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So after a couple months of my voltage reading consistently 14.7 -14.8v, I decided to put the bypass to the test and see if running with the aux battery bypassed would change the running voltage any. 3 days in and it's running 14.4 - 14.5v, not sure if it's making any difference or not. The jumper is attached to N1 and N2 with wing nuts and aux ground is disconnected, PDC cover fits over jumper. I replaced the aux ground cable nut with a wing nut, so if I suspect a problem with the jumper, I can quickly reattach the aux ground cable and pull the jumper fuse to return to normal.

bypassed.jpg
 

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@Jebiruph are you gettig any messages displayed in the EVIC telling you that you have a problem with ESS or any other weird messages ?

From my understanding the voltage is not supposed to run 14+ all the time as it may indicate a battery going bad or did you disconnect the IBS relay so it constantly has the alternator charging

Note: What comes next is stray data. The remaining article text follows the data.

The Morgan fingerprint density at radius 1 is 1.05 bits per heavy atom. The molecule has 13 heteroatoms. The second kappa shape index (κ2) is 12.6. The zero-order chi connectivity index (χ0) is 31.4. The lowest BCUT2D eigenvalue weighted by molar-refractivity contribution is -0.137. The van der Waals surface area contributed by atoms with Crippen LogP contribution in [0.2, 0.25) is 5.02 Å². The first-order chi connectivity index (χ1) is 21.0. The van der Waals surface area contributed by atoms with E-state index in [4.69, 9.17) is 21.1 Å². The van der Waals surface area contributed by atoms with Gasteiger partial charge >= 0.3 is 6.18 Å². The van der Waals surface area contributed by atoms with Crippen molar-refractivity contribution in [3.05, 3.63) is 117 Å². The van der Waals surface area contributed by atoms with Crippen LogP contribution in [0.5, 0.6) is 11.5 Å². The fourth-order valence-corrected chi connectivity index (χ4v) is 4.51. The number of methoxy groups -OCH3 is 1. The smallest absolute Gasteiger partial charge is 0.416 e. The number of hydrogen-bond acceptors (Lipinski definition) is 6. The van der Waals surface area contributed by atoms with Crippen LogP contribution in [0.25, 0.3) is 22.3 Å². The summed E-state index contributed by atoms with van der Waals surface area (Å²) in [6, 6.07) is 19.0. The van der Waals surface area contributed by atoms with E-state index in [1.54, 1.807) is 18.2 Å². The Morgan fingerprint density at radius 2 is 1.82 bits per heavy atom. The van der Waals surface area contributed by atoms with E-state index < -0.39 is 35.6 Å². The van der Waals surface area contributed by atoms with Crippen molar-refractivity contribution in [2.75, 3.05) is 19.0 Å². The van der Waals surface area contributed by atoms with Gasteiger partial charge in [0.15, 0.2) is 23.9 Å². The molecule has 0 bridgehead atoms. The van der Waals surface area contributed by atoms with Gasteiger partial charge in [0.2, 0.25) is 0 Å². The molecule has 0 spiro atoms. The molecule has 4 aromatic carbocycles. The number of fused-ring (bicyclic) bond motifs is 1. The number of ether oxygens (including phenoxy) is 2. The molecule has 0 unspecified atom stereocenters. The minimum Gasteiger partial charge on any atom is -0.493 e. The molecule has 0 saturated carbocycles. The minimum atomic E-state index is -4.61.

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You know.. I had a thought about this, this morning...

Why not just disconnect the aux - lead, and unplug the control wire harness from the aux battery relay (forget the name). If it works the way that we think it does, then posts 1 & 3 will stay jumpered because the relay will never be energized... and it looks factory!
 

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I think many are underestimating the technology behind the ESS and the-Aux battery. There is I believe another factor at play here where the Aux battery is essential. That is the Managed Charge System where the Alternator does not load the drivetrain when not needed. I believe the Aux battery serves some vital ECM management components to ensure consistent voltage and behavior.

Any FCA electrical engineers on the forum?